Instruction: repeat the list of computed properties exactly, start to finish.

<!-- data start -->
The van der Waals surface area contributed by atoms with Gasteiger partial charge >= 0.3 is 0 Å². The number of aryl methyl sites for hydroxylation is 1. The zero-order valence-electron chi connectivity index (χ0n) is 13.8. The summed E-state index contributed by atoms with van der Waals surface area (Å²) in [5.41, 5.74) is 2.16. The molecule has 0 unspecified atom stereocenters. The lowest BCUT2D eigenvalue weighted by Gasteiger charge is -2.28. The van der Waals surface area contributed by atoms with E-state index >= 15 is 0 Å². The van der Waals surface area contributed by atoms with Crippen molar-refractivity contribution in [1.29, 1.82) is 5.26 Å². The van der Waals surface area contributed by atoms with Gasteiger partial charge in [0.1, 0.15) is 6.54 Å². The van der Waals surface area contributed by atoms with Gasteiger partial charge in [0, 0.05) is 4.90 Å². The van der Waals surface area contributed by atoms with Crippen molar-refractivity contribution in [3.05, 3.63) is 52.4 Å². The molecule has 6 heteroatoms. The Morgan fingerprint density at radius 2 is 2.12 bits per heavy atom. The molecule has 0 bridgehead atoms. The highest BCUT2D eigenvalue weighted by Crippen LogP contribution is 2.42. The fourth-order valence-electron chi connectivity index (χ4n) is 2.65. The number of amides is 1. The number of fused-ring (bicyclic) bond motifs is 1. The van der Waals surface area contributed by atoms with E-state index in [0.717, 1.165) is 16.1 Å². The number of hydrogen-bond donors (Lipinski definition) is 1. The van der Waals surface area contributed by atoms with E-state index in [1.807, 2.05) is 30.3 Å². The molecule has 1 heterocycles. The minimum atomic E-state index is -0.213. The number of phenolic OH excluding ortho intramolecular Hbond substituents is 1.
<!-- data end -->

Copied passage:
The van der Waals surface area contributed by atoms with Gasteiger partial charge >= 0.3 is 0 Å². The number of aryl methyl sites for hydroxylation is 1. The zero-order valence-electron chi connectivity index (χ0n) is 13.8. The summed E-state index contributed by atoms with van der Waals surface area (Å²) in [5.41, 5.74) is 2.16. The molecule has 0 unspecified atom stereocenters. The lowest BCUT2D eigenvalue weighted by Gasteiger charge is -2.28. The van der Waals surface area contributed by atoms with E-state index >= 15 is 0 Å². The van der Waals surface area contributed by atoms with Crippen molar-refractivity contribution in [1.29, 1.82) is 5.26 Å². The van der Waals surface area contributed by atoms with Gasteiger partial charge in [0.1, 0.15) is 6.54 Å². The van der Waals surface area contributed by atoms with Gasteiger partial charge in [0, 0.05) is 4.90 Å². The van der Waals surface area contributed by atoms with Crippen molar-refractivity contribution in [3.05, 3.63) is 52.4 Å². The molecule has 6 heteroatoms. The Morgan fingerprint density at radius 2 is 2.12 bits per heavy atom. The molecule has 0 bridgehead atoms. The highest BCUT2D eigenvalue weighted by Crippen LogP contribution is 2.42. The fourth-order valence-electron chi connectivity index (χ4n) is 2.65. The number of amides is 1. The number of fused-ring (bicyclic) bond motifs is 1. The van der Waals surface area contributed by atoms with E-state index in [0.717, 1.165) is 16.1 Å². The number of hydrogen-bond donors (Lipinski definition) is 1. The van der Waals surface area contributed by atoms with E-state index in [1.807, 2.05) is 30.3 Å². The molecule has 1 heterocycles. The minimum atomic E-state index is -0.213. The number of phenolic OH excluding ortho intramolecular Hbond substituents is 1.